Selecting Starting Hands in Omaha Hi/Lo by Chip Jett

I firmly believe that it’s impossible to play too tight in Omaha Hi/Lo, especially in a ring game. I’ll be the first to admit that it’s not especially fun to play the game that tight, but if you have the patience for it, it’s as good a game as any to make money in.

Here’s an idea of how tight I play Omaha Hi/Lo: if I’m playing HORSE and get dealt 10 Omaha Hi/Lo hands before we move on to the next game, there’s a good chance I won’t play a single hand. On average, I’ll probably only play one hand per round. It’s a tight strategy, but in a game like Omaha Hi/Lo where so many players don’t understand the strength of their hand and will make mistakes, it’s a winning strategy.

When it comes to starting hands, I never voluntarily put money into the pot with a hand that doesn’t have an Ace in it, under any circumstances. Usually, I need A-2. That’s the ideal, A-2 with a couple of other low cards. I’ll also play A-3, provided the Ace is suited.

When you start loosening your hand requirements, that’s when you get into trouble. Say I had a hand like A-4-7-9 with the Ace suited. That hand is very much on the fence. I know that a lot of people play that hand, but it’s actually a hand that’s easy to get into trouble with. If I fold that hand and then I see a flop come out that would have been good for me, I don’t get upset about it. That’s because against other hands that my opponents might be playing, my A-4-7-9 could be very vulnerable.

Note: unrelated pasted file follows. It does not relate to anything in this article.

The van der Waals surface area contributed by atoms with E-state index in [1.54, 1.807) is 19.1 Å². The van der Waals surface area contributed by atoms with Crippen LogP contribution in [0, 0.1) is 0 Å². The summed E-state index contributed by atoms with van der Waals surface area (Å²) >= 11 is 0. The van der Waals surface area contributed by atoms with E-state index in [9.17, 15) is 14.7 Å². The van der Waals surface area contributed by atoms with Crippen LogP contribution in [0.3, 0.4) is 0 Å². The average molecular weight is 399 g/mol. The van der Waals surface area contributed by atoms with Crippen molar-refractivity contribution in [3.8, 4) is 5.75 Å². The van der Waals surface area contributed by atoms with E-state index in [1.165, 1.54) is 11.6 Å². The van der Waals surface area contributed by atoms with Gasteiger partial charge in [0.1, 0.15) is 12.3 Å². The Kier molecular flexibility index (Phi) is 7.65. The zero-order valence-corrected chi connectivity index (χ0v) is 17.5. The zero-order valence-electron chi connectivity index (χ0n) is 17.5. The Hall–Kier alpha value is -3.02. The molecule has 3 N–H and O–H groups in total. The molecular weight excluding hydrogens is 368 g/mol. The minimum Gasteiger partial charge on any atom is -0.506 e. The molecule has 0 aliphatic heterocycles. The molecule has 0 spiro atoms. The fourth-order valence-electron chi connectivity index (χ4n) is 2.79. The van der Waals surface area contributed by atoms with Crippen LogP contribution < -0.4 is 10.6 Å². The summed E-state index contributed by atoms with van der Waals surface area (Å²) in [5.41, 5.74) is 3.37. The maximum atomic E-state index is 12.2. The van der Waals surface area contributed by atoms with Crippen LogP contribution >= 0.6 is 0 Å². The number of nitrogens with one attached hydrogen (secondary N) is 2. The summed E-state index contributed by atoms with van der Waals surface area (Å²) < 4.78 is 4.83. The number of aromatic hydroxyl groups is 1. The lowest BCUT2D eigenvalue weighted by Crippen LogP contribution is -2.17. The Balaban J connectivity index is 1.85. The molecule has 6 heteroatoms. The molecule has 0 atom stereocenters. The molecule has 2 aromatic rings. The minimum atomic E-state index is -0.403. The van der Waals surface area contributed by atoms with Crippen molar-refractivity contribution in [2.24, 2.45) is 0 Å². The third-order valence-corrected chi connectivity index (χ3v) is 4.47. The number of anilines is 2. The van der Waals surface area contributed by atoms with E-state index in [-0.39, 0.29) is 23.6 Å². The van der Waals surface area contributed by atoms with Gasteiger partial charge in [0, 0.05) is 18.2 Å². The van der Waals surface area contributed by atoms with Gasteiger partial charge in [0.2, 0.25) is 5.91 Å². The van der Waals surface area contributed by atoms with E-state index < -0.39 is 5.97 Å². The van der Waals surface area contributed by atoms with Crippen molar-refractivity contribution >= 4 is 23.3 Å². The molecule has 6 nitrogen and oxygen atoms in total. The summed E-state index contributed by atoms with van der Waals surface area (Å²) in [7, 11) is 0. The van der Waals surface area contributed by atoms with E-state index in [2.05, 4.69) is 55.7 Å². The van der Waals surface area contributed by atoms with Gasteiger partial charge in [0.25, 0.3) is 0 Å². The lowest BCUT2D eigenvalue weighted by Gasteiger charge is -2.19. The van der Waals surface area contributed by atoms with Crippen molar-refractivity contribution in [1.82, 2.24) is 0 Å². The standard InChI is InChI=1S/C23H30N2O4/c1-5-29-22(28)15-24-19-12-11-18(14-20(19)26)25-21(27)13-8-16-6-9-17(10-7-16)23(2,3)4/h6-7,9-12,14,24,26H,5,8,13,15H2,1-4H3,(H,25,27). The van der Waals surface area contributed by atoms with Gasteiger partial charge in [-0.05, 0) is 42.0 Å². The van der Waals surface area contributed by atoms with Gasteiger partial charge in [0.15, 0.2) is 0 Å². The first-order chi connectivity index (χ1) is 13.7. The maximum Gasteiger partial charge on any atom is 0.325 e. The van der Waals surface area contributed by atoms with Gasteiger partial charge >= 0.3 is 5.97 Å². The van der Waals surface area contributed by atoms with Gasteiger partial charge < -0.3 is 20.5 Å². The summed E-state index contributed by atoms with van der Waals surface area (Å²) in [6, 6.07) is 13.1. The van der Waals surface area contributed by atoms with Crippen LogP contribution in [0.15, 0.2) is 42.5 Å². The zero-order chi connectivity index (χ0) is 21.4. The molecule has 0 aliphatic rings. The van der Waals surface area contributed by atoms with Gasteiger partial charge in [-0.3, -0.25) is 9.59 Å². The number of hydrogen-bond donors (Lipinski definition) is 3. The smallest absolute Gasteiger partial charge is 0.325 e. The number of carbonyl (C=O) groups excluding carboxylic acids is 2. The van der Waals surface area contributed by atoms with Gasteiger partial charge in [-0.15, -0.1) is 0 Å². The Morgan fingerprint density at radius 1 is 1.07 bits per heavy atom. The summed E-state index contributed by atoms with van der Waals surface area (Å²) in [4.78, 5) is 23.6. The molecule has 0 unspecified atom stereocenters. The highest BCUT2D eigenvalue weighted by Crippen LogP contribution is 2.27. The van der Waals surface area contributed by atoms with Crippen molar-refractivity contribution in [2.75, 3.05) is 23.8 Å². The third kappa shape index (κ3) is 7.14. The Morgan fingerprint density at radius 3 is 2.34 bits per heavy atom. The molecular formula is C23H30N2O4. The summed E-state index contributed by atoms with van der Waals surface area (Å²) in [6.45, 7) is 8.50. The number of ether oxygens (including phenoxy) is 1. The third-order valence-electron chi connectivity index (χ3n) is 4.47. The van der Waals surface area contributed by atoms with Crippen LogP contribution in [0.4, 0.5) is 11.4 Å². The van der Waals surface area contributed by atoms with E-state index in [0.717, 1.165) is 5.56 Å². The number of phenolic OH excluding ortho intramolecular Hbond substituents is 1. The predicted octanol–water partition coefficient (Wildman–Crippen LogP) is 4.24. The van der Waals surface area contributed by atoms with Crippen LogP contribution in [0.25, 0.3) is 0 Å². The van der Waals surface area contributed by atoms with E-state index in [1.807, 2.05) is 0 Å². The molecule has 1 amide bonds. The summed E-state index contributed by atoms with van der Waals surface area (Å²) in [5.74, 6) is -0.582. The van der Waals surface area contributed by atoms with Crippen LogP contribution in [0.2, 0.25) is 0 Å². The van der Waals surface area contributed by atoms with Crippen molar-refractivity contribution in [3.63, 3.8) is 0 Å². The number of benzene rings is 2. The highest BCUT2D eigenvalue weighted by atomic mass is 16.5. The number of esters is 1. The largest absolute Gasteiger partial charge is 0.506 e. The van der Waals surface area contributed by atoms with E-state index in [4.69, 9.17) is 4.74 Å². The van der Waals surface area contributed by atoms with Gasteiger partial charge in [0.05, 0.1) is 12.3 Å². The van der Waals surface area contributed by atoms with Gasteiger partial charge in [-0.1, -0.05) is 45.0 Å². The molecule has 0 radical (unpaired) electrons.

What you should really be looking for is a hand where all of your cards work together. Here’s a classic example of a horrible Omaha Hi/Lo hand where your cards do not work together well: K-10-3-4. Some people see that hand and say, "That hand has a little high potential and a little low potential." Indeed it does have a little potential – very little. Those are two bad high cards and two bad low cards.

Any time that your four cards aren’t working together in some way, it’s a good indication that you shouldn’t be playing the hand in Omaha Hi/Lo. When people who are used to playing Hold ’em look at an Omaha Hi/Lo hand, they see all of these combinations and say, "I had a pair" or "I had a flush draw" or "I had a low draw." But you need those things in combination.

If all of your cards work together, you’re playing 16 hands, whereas if your opponent’s cards are split, he’s playing about four hands. Needless to say, if all of your cards work together, that gives you a big edge in Omaha Hi/Lo.

Chip Jett